Mortgage Rates – What Makes Them Fluctuate And When You Should ‘Lock’ Your Rate

By Brad Litz
Real Estate Broker, Appraiser & Investor
Meridian-Kessler Resident

Mortgage rates are on top of everybody’s minds these days and are heavily covered in mainstream media. The media loves to create drama every time rates slightly tick up and the radio ads that we hear are always trying to sell us on the idea that we should hurry up and get financing in place because rates could move any day. All this does is cause a lot of anxiety in the market, so I thought some basic information on rate locks and what makes rates fluctuate might help ease some nerves.

Should you lock your rate or float it?

You can pre-lock an interest rate at the time you are applying for your mortgage, which can help ease fears of an uptick in the market during your escrow period. The best reason to do so would be if your debt-to-income ratio is close to the maximum, so if there are any rate fluctuations, your ratio won’t go above the maximum, effectively not qualifying you for the loan. It can also be wise if mortgage rates are very low and there is little expectation that rates could improve further.

Others often choose to ‘float’ their mortgage rate and lock sometime between the application and closing. This is, effectively, gambling on the market in the hopes that rates will improve in that same time period. This can raise anxiety levels, but can also pay off by saving lots of money if rates do, in fact, go lower prior to closing and you lock at the right time. Again, this is a gamble.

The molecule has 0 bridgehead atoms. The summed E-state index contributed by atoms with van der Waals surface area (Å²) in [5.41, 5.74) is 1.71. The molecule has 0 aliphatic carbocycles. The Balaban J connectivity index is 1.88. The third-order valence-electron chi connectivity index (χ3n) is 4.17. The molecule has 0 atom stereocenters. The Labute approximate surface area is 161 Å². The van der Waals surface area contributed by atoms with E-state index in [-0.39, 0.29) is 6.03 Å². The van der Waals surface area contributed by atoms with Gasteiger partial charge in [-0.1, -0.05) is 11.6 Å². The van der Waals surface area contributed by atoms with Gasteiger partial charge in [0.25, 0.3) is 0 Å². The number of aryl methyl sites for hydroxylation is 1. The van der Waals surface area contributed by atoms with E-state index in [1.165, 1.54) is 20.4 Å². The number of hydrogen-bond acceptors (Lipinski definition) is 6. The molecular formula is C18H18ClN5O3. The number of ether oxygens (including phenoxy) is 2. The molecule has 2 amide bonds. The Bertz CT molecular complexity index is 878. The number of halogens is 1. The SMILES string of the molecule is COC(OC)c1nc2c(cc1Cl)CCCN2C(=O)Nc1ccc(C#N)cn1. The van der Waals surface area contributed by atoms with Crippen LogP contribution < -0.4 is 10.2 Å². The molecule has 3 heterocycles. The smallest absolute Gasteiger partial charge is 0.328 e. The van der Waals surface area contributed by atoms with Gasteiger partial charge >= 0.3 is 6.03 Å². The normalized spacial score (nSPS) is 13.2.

What makes interest rates fluctuate?

There are actually a lot of factors that determine whether rates go up or down, but a good indicator is the 10-year Treasury bond yield. (Again, this is just an indicator, which means that it is not always perfect).   True, most mortgages are packaged as 30-year products, but the average mortgage is paid off or refinanced within 10 years, making the 10-year bond a good indicator.

Typically, when bond rates (also known as bond yield) go up, interest rates will go up as well, and inversely, when bond rates go down, interest rates will go down. Many investors turn to bonds as a safe investment when they don’t feel that the economic outlook is strong. Therefore, when bond purchases increase, so do mortgage interest rates.

Here is a helpful bit of information that you can follow on almost any finance website or the newspaper:

  • 10-year bond yield up, mortgage rates up
  • 10-year bond yield down, mortgage rates down

In conclusion, if you are happy with your rate quote and the payment is comfortable (and you have a low tolerance for risk), then I think anxiety can be eased by locking your rate early. If you have a higher tolerance for risk and think you can read the indicators, then the reward can certainly be worth the risk and you can float your rate until you are satisfied with your rate.